When did you first start writing?
I started late, about halfway through my 17-year software engineering career and at a time my children were needing less of my time. A friend suggested we start writing a series of e-mail letters “in character” so she could practice her writing. It sounded fun, not near so hard as planning and writing a whole story, which I had always imagined next to impossible. When I sat down to write the first letter, I came up with twenty pages. I was astonished, and I was hooked.
What kind of stories interest you most?
Complex, layered stories about interesting people caught up in dramatic adventures. I want to like the protagonist – eventually if not at first. And I want a satisfying ending, not artificially happily ever after, but not ambiguous or unrelentingly grim.
What does your family think about your career?
My husband has been totally supportive throughout it all. He is thrilled that I’ve discovered work I’m passionate about. Writing is not just “a job.” My sons are also enthusiastic supporters. When my youngest son Andrew was in seventh and eighth grade, and I was still writing for myself, he would come in and have me read my work to him. He kept coming back for more, which was a great encouragement. He still likes to read my work before it gets printed.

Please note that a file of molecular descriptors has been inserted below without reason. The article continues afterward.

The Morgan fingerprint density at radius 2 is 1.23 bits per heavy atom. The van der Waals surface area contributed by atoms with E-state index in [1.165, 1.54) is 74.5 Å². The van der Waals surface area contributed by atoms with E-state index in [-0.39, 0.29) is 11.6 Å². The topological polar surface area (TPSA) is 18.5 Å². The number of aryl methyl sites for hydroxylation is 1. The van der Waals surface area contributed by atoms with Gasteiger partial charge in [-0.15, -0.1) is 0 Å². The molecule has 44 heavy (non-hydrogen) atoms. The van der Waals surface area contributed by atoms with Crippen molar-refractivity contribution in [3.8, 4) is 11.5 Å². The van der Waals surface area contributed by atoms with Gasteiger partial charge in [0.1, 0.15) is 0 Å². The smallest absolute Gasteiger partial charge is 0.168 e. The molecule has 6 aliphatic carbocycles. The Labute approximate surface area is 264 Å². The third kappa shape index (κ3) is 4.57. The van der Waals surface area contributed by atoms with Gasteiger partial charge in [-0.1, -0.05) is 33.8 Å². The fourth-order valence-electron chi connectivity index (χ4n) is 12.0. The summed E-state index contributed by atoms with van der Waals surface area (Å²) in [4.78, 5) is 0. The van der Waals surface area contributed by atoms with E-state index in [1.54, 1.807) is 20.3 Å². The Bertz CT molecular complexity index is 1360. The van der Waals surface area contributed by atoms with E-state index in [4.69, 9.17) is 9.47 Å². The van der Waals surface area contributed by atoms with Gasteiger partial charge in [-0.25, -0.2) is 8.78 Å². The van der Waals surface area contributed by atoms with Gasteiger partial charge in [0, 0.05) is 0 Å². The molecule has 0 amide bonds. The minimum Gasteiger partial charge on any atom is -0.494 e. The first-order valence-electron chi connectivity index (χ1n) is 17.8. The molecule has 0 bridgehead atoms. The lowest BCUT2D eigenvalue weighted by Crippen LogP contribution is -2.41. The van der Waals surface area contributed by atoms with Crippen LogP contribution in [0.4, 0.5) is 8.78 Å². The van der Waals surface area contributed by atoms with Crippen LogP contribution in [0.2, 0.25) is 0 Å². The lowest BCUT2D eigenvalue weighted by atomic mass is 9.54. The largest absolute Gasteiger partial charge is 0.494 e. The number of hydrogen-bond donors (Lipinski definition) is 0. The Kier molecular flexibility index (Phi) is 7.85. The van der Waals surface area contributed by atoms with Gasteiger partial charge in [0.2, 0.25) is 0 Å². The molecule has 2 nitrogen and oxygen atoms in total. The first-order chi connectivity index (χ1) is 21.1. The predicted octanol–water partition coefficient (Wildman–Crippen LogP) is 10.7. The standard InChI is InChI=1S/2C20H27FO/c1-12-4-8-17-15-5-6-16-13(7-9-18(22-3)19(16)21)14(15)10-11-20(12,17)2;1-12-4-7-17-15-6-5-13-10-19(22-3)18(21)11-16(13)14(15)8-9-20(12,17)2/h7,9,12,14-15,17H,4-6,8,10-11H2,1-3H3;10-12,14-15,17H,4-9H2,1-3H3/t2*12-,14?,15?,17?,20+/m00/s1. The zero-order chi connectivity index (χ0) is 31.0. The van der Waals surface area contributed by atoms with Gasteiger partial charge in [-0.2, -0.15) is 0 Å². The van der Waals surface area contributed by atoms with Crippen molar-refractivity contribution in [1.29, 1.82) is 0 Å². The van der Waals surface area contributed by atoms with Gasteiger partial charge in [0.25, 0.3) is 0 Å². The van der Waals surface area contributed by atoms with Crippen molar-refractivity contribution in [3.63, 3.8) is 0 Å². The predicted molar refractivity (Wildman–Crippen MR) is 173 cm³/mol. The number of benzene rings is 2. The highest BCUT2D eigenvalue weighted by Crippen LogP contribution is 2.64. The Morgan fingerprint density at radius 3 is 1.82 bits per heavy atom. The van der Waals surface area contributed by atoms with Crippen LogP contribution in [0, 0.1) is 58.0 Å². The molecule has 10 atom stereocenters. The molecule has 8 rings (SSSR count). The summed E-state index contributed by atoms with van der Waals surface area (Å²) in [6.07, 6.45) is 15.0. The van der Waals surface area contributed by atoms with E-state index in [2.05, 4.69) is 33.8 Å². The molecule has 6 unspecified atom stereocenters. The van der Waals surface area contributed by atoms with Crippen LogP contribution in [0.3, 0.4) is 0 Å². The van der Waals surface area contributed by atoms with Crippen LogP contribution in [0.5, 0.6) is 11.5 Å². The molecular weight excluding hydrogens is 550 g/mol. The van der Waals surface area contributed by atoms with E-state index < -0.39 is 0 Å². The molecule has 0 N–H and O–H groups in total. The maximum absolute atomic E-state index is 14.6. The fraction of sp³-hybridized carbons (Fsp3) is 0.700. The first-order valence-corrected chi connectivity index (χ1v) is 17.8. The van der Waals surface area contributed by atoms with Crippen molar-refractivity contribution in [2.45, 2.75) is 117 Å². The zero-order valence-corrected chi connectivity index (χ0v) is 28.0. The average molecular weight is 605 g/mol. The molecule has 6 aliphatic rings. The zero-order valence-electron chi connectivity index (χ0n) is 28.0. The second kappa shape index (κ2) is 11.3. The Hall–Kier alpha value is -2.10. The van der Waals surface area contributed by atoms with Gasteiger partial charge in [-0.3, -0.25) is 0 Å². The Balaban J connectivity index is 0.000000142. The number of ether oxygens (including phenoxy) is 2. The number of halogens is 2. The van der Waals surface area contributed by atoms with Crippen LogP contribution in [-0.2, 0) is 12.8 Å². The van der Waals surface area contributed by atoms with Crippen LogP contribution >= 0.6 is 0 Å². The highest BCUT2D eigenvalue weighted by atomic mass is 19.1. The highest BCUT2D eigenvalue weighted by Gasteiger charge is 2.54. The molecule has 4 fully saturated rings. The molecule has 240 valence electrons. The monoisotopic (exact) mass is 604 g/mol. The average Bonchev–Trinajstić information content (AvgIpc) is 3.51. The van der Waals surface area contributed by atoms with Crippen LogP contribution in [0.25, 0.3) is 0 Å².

Of course, my eldest son, a musician, has told me he thinks my books need more pictures. I threw a book at him.
What spurred you to quit your full time job at HP to write full-time? was there a particular event?
Actually yes. In 2002, my employer Hewlett-Packard Co. bought Compaq Computer. One of the first things they did after the merger was offer to pay those who had been with the company more than fifteen years to leave. I felt as if it was an IQ test which I passed.
How was the transition like?
Very easy. I was already working at engineering only three days a week and writing for the other four. I just dropped that old day-job stuff.
Have you always wanted to be a writer?
Actually, I never believed I could write a book. I have always been an avid reader of many genres, fantasy and science fiction, mystery, spy thrillers, classics, you name it. But the idea of figuring out a complicated plot, making characters come to life, foreshadowing events so that a reader would say, “Ah-ha!” just seemed horribly difficult. For many, many years, I was content to read, and channel my creative efforts into my work as a software engineer and my family.